Medical practices are in the business of providing the services needed to ensure the health and vitality of patients. Whether it’s preventative testing to ensure medical issues are not present or therapy to remedy an illness, the focus is on maintaining or improving patient health and it’s an industry of giving and kindness. That’s what makes it difficult when it’s discovered that fraud, embezzlement or other illegal activities have been happening in a practice. Unfortunately, many medical practices discover fraud only after thousands of dollars have been lost to a dishonest employee, vendor or supplier. To limit the opportunity for such activities, it’s important to implement a robust internal controls program designed to make it difficult to perpetuate this kind of behavior. While most practices are familiar with claims collections and HIPAA disclosures, fewer are aware of the important internal controls needed to protect their practice. To help clients, prospects and others develop an effective internal controls program, Hanson & Co has provided a summary of key information below.
What are Internal Controls?
Internal controls are policies and procedures designed to prevent and detect errors that may compromise the financial integrity of the practice. There are two types of controls including preventative and detective. Preventative, as the name suggests, is designed to prevent errors or irregularities before they can be committed. Detective controls are designed to uncover an error or issue after it has occurred so that a remedy can be implemented. An effective internal controls program leverages a mix of both types of controls.
Key Internal Controls
Below is a list of the most common internal controls that practices should consider implementing, including:
- Segregation of Duties – Most practices have one or two accounting professionals that manage multiple financial functions. It’s not uncommon for a single person to control a financial transaction from start to finish. Unfortunately, this arrangement creates the opportunity for fraud to be committed with limited opportunity for detection. Requiring segregation of duties makes it much more difficult for individuals to commit fraud because it requires cooperation from two individuals. Depending on the size of your practice, consider segregating the following duties including opening mailer, preparing invoices, posting payments, bank deposits and bank reconciliations
- Bank Reconciliation – It’s important to reconcile bank accounts promptly at the end of the month and to have a senior manager or owner regularly monitor the practice’s bank accounts. Staying aware and vigilant with the bank is essential because many commercial customers have a limited timeframe in which to identify an unauthorized ACH or other transaction. For additional protection, be sure to have someone other than the bookkeeper prepares bank reconciliations, review canceled checks and be certain that statements are received directly from the bank. This limits the opportunity for someone to modify bank statements to conceal their activity.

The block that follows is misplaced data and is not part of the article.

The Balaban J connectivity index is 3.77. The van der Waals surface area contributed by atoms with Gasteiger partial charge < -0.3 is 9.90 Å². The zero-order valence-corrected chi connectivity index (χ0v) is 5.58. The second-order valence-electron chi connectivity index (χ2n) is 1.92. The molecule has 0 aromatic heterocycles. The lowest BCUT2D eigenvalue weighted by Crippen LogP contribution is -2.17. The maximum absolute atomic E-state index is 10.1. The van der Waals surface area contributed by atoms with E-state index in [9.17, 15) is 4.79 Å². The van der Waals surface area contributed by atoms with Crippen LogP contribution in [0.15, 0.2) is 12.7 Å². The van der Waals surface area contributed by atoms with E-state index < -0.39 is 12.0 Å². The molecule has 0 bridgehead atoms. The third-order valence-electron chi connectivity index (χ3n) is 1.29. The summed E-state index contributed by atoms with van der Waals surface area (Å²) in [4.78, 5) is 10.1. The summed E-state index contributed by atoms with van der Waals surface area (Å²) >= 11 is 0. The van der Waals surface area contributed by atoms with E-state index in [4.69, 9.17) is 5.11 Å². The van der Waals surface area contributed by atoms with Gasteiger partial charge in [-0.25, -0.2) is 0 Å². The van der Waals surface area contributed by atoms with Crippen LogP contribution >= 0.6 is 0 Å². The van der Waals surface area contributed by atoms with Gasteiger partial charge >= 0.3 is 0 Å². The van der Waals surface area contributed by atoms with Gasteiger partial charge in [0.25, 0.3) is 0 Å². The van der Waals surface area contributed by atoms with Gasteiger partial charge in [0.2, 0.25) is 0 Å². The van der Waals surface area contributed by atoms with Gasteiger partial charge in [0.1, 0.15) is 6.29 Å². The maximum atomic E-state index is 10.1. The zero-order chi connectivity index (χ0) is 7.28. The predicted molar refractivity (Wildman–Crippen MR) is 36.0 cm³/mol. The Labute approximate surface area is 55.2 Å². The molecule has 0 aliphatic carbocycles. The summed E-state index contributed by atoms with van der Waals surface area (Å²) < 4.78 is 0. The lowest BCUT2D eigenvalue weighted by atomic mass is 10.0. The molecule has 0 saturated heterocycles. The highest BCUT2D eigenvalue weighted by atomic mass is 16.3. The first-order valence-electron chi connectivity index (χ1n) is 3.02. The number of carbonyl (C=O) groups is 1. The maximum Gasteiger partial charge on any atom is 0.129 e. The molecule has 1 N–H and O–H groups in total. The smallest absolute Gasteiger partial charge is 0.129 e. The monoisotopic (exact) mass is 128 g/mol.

- Check Signing – It’s essential that check-signing responsibility is left to a senior manager or owner and not just the bookkeeper or junior level accounting staff. Beyond this, when signing checks, it’s important to carefully review payee names and verify they are an approved vendor. Be sure to request that invoices be included with prepared checks and not to simply accept account statements. Finally, it’s a best practice to require two signatures when the amount of the check exceeds a pre-determined limit.
- Background Checks – Be sure to conduct background checks for every employee that handles the practice’s money or is involved in the accounting/financial process. This preventative measure will ensure that someone with a “less than desirable past” is not given access to sensitive processes or material.
A robust internal control program is the best way to protect your medical practice from the possibility of fraud or other illegal behavior. While there is no guarantee that these behaviors will not occur, they are effective at making it much more difficult for potential fraudsters. If your practice needs assistance implementing an internal controls policy or would like assistance with an audit or tax issue, Hanson & Co can help. For additional information please call us at 303-388-1010 or click here to contact us. We look forward to speaking with you soon.